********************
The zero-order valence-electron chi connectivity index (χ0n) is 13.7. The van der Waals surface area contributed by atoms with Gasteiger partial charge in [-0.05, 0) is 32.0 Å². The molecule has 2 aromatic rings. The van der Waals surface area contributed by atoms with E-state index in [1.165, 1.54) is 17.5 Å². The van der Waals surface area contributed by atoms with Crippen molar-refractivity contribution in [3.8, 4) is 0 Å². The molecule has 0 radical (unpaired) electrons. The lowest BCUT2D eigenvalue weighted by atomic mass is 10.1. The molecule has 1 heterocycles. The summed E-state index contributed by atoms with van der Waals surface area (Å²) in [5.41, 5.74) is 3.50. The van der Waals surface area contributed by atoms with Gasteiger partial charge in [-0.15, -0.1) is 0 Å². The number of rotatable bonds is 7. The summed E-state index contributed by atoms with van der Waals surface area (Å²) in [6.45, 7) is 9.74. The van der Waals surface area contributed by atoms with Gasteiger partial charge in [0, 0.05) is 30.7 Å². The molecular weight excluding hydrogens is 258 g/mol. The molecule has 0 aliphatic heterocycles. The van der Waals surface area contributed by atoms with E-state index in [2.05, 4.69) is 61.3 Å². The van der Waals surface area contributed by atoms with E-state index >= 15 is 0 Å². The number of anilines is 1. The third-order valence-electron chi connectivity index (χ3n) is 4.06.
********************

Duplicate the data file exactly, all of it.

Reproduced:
The zero-order valence-electron chi connectivity index (χ0n) is 13.7. The van der Waals surface area contributed by atoms with Gasteiger partial charge in [-0.05, 0) is 32.0 Å². The molecule has 2 aromatic rings. The van der Waals surface area contributed by atoms with E-state index in [1.165, 1.54) is 17.5 Å². The van der Waals surface area contributed by atoms with Crippen molar-refractivity contribution in [3.8, 4) is 0 Å². The molecule has 0 radical (unpaired) electrons. The lowest BCUT2D eigenvalue weighted by atomic mass is 10.1. The molecule has 1 heterocycles. The summed E-state index contributed by atoms with van der Waals surface area (Å²) in [5.41, 5.74) is 3.50. The van der Waals surface area contributed by atoms with Gasteiger partial charge in [-0.15, -0.1) is 0 Å². The number of rotatable bonds is 7. The summed E-state index contributed by atoms with van der Waals surface area (Å²) in [6.45, 7) is 9.74. The van der Waals surface area contributed by atoms with Gasteiger partial charge in [0, 0.05) is 30.7 Å². The molecular weight excluding hydrogens is 258 g/mol. The molecule has 0 aliphatic heterocycles. The van der Waals surface area contributed by atoms with E-state index in [2.05, 4.69) is 61.3 Å². The van der Waals surface area contributed by atoms with E-state index >= 15 is 0 Å². The number of anilines is 1. The third-order valence-electron chi connectivity index (χ3n) is 4.06.